2017 May 17 - June 29
2017 October 11 - December 21
2017 Proposal deadline: 08/01/17
2017 BTR deadline: 09/10/17
At left: Plot of Quality Factor versus Accelerating Gradient at 1.8 K. The star marks the ERL main linac quality factor and accelerating gradient design specification. At right: Cornell's 7-cell superconducting RF cavity. (click on image for larger view)
Cornell has reached performance specifications for the ERL's main-linac cavities in a vertical test. This cavity has been completely designed, constructed, and tested in Cornell's SRF group. The cavity shape has been optimized to allow 200mA in the ERL linac, even with realistic construction errors. Starting with bare niobium sheets, the SRF team constructed this cavity from scratch, carefully controlling dimensions along the way. This led to a field flatness of 85% without tuning, an exceedingly high number indicating exceptional production accuracy. Chemical cleaning has also been performed in house.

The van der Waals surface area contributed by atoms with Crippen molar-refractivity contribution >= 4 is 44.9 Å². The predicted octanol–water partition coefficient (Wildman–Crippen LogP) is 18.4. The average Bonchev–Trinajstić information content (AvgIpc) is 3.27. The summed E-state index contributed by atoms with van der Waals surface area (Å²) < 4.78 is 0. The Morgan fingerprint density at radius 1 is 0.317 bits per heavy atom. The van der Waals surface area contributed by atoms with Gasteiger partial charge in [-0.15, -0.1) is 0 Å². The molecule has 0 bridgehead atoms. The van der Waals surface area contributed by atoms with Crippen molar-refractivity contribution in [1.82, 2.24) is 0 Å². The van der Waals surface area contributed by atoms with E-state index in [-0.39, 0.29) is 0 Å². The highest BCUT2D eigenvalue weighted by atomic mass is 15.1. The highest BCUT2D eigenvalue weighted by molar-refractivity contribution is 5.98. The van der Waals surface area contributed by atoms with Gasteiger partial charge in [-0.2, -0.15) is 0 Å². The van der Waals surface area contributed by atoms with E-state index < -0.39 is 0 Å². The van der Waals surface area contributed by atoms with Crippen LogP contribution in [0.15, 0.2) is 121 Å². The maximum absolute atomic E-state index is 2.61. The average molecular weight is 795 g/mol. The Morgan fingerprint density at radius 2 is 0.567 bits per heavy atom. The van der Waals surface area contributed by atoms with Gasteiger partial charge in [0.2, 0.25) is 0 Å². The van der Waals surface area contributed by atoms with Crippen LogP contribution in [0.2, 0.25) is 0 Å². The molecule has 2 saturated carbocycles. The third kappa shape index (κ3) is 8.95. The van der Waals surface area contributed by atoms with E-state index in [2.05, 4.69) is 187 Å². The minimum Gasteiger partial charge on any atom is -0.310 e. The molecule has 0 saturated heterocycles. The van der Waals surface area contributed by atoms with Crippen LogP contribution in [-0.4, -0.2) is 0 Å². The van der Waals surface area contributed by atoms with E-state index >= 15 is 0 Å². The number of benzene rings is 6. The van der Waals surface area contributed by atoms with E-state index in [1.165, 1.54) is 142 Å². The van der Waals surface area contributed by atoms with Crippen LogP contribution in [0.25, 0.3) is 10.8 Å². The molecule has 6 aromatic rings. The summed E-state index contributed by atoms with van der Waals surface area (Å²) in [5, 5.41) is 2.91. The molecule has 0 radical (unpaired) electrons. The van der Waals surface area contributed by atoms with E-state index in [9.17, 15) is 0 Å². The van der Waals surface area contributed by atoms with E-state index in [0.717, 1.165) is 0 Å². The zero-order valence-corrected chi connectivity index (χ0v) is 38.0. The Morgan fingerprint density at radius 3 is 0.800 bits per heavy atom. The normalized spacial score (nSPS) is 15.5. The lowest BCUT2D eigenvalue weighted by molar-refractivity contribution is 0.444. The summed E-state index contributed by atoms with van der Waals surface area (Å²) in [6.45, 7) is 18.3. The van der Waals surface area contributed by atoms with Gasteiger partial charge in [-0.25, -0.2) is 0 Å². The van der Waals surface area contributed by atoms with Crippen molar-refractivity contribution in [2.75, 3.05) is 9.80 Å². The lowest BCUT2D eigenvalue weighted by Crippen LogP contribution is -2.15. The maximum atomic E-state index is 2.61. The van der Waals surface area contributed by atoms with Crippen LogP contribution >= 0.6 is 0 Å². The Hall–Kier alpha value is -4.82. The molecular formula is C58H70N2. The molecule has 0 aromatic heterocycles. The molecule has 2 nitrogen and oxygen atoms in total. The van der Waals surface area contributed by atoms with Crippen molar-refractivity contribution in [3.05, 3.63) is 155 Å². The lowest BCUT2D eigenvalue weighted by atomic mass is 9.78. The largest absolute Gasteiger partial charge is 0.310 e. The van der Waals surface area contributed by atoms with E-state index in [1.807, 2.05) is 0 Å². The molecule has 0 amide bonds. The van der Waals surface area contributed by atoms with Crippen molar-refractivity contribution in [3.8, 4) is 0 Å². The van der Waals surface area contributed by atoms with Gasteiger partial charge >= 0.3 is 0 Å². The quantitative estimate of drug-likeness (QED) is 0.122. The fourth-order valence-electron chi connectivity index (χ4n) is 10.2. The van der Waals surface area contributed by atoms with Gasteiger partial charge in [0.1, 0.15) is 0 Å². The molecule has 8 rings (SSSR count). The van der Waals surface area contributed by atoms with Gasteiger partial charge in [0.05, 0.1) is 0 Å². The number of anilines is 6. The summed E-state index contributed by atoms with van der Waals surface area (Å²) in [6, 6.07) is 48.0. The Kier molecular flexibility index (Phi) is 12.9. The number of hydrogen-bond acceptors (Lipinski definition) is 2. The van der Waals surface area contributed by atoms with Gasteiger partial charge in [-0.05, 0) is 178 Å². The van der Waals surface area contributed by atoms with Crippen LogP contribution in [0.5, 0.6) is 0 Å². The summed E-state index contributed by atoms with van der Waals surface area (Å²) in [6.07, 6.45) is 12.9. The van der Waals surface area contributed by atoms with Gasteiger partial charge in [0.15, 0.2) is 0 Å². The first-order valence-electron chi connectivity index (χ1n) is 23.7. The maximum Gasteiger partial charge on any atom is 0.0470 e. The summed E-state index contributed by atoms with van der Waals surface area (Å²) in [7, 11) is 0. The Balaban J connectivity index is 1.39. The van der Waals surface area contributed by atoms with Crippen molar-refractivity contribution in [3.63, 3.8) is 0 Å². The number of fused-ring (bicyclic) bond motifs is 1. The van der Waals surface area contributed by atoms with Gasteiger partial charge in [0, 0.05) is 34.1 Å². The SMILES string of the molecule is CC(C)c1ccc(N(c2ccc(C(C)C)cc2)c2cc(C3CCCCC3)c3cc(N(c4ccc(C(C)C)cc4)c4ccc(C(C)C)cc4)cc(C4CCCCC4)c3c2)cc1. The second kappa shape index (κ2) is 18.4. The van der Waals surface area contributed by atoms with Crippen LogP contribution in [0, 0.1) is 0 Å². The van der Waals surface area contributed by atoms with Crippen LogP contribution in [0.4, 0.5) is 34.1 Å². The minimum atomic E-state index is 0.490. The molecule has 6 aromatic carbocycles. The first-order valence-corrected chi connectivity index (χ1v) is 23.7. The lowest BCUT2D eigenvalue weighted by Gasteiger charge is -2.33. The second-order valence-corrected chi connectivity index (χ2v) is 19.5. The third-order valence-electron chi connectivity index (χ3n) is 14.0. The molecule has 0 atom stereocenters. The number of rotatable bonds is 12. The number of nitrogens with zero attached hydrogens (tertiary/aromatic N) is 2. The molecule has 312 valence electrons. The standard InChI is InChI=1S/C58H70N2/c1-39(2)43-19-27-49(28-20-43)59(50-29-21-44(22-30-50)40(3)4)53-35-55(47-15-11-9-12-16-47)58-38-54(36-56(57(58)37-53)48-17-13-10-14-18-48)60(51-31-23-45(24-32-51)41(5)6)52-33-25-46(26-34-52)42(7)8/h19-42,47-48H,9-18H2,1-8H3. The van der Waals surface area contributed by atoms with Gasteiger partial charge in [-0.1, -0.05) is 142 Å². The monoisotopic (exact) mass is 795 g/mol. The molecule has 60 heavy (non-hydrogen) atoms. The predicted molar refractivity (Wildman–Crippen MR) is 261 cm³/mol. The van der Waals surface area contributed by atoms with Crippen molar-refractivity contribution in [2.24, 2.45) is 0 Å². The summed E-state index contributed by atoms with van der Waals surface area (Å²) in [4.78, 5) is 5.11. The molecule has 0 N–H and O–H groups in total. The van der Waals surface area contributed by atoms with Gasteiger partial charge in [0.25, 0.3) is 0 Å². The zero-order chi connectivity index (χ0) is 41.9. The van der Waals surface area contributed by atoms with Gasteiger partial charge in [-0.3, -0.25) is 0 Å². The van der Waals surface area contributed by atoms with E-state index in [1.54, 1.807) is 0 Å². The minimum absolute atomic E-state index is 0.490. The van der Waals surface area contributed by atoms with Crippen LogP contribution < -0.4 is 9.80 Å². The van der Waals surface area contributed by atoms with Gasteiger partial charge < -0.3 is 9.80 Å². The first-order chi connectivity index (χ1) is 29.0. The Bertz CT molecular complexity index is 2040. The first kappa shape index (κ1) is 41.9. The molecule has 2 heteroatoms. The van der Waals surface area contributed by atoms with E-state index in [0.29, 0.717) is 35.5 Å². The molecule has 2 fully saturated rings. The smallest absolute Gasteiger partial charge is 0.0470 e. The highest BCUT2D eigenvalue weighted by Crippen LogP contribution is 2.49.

This first ERL-main-linac cavity has now been tested at operation temperature and operation field levels where it achieved the required quality factor Q of about 2x1010. While reaching this performance specification already with the first prototype in a vertical test is a promising achievement, it will now have to be shown that this quality factor can be maintained in horizontal tests after the cavity has been equipped with its helium vessel, RF couplers and HOM absorbers. A horizontal test is already being developed and is planned for early 2012.
Increased quality factors go along with decreased energy consumption of an SRF linac, particularly if it accelerates continuous beams. The achievement of high Q is therefore relevant not only to Cornell's ERL but also to Project-X at Fermilab, to the Next Generation Light Source, to Electron-Ion colliders, spalation-neutron sources, and accelerator-driven nuclear reactors.
The ERL's specifications for accelerating gradient of 16MV/m with a Q of 2x1010 at a temperature of 1.8K were achieved and an extended parameter range was explored: gradients to 25MV/m without significant field emission, Qs of nearly 3x1010, and temperatures down to 1.6K.
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